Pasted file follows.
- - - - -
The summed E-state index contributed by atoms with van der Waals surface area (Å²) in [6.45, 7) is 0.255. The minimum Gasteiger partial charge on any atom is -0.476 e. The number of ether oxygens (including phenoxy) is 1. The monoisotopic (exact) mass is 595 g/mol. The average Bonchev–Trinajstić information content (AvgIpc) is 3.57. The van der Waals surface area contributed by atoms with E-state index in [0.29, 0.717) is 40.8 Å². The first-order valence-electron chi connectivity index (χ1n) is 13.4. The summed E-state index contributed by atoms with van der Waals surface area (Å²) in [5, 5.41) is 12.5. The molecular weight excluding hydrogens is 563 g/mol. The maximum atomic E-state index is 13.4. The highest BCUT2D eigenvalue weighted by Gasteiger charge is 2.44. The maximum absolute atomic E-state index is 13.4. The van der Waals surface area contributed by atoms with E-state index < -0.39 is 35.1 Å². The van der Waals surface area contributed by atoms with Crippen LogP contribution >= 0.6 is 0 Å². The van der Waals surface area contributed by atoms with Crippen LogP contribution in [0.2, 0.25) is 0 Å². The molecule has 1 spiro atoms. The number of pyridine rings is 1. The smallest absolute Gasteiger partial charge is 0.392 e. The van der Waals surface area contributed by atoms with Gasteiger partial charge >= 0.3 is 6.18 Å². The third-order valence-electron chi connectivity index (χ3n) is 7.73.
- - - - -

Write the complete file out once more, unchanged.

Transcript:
The summed E-state index contributed by atoms with van der Waals surface area (Å²) in [6.45, 7) is 0.255. The minimum Gasteiger partial charge on any atom is -0.476 e. The number of ether oxygens (including phenoxy) is 1. The monoisotopic (exact) mass is 595 g/mol. The average Bonchev–Trinajstić information content (AvgIpc) is 3.57. The van der Waals surface area contributed by atoms with E-state index in [0.29, 0.717) is 40.8 Å². The first-order valence-electron chi connectivity index (χ1n) is 13.4. The summed E-state index contributed by atoms with van der Waals surface area (Å²) in [5, 5.41) is 12.5. The molecular weight excluding hydrogens is 563 g/mol. The maximum atomic E-state index is 13.4. The highest BCUT2D eigenvalue weighted by Gasteiger charge is 2.44. The maximum absolute atomic E-state index is 13.4. The van der Waals surface area contributed by atoms with E-state index < -0.39 is 35.1 Å². The van der Waals surface area contributed by atoms with Crippen LogP contribution >= 0.6 is 0 Å². The van der Waals surface area contributed by atoms with Crippen LogP contribution in [0.2, 0.25) is 0 Å². The molecule has 1 spiro atoms. The number of pyridine rings is 1. The smallest absolute Gasteiger partial charge is 0.392 e. The van der Waals surface area contributed by atoms with Gasteiger partial charge >= 0.3 is 6.18 Å². The third-order valence-electron chi connectivity index (χ3n) is 7.73.